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Sept. 2007

SORCE Receives 4-Year Extension to Study the New Solar Cycle

LASPI'm sure you have heard of the old cliché wondering if a tree falls in the forest and nobody is present to observe it, does it really occur? With the interesting, but controversial, predictions of the next solar cycle maximum perhaps being higher or lower than the past cycle maximum, there is much interest in how the next cycle might evolve. But how will we know what the results are if we are not observing the solar irradiance during the next maximum that is expected to occur in 2012? This might have been the case, but fortunately NASA has recently extended the Solar Radiation and Climate Experiment (SORCE) for another four years past its planned termination date of January 2008.
The SORCE mission provides direct measurements of the total solar irradiance (brightness) and also spectral measurements of the solar irradiance, both being critical to observe how the solar variations might evolve during the next cycle maximum. The SORCE extension, along with the possible extension of the NASA TIMED mission with its solar ultraviolet irradiance measurements, will provide for the first time, the total solar radiative output (total irradiance) and the spectral distribution of this radiation from X-rays to the infrared (spectral irradiance) during solar maximum conditions.
The SORCE mission has been extended for 4 more years until January 2012. The majority of the work is at CU-LASP for the daily operation of the satellite and instruments using a combination of professionals and students and for the data analysis and distribution of solar irradiance results to the public. The SORCE mission is operated as a PI-mode mission at CU-LASP with Dr. Tom Woods as the PI (original PI is Dr. Gary Rottman, who retired in 2005) and is supported by NASA GSFC.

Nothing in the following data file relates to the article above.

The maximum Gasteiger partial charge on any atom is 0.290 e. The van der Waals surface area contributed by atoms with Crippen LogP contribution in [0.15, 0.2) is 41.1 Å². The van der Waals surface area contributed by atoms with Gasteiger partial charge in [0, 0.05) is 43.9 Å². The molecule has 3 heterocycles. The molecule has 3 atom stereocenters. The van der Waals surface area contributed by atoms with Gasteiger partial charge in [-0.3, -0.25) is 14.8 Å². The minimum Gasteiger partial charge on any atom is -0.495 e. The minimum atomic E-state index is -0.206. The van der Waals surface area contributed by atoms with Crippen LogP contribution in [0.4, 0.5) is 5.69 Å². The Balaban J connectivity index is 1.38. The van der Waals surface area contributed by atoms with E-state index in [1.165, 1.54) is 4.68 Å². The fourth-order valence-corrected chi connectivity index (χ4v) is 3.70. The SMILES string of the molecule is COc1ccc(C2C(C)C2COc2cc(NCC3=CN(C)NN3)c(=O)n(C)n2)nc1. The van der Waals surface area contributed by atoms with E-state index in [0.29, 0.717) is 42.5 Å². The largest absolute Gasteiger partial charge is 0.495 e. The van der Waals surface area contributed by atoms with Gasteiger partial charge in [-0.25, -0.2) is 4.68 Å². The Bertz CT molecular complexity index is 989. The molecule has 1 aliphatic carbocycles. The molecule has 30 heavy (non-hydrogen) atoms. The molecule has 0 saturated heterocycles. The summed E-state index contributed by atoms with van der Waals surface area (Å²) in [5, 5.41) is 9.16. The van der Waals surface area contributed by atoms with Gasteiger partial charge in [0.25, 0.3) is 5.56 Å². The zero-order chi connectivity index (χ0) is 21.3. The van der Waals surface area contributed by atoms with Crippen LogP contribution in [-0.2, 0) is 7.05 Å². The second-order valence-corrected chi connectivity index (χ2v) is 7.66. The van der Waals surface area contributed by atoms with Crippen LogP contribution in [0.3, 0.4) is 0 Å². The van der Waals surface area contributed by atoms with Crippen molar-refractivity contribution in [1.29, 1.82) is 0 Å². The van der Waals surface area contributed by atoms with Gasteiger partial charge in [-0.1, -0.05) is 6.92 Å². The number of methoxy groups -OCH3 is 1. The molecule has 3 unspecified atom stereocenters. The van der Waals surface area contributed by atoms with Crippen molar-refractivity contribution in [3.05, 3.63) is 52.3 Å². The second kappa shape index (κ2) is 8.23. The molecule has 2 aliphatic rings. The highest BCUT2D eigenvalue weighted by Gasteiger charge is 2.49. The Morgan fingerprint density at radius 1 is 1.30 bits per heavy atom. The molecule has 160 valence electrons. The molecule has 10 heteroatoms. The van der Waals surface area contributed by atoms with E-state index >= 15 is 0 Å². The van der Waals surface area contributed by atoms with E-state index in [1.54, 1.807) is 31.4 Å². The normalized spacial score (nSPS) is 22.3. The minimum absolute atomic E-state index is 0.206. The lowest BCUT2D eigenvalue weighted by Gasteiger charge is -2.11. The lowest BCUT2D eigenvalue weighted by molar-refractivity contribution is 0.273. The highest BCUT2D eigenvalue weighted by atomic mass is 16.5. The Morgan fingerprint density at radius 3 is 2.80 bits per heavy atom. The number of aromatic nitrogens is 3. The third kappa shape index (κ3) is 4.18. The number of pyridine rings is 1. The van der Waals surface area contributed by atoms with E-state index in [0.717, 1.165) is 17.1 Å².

June 2007

The Sun Approaches Its 11 Year Minimum and Activity Cycle 24

Observations reveal that magnetic activity on the Sun varies dramatically over time, with a near periodic 11-year cycle. Large dark sunspots are frequently observed on the Sun during solar maximum and few, if any, sunspots are seen during solar minimum. Figure 1 compares images of the Sun’s visible disk during high (left) and low (right) solar activity. Sunspot occurrence is an indicator of a change in the Sun’s energy output. In addition to the sunspots, large bright prominences called faculae­—faculae is a Latin word that means small torches—are more commonly observed during solar maximum. The occurrence of sunspots and faculae changes the total energy output from the Sun—total solar irradiance. (Read more...)


Figure 1: Near the peak of the solar activity cycle many sunspots appear regularly on the Sun, as seen in the left image on 30 March 2001 in Cycle 23. Currently, solar activity is near the minimum of the 11-year cycle and sunspots may be absent entirely, as seen on 8 May 2007, in the right image.

March 2007

Enhanced SORCE Data Products

The SORCE Science Data System (SDS) performs all science data production activities. It consists of the hardware and software components necessary to generate, manage, and distribute all SORCE standard science data products. The SORCE SDS routinely produces total solar irradiance and solar spectral irradiance data products on a daily basis. The Science Data System utilizes raw spacecraft and instrument telemetry, routinely-maintained calibration data, and other ancillary information to produce and distribute a variety of data products that have been corrected for all known instrumental and operational effects. (Read more)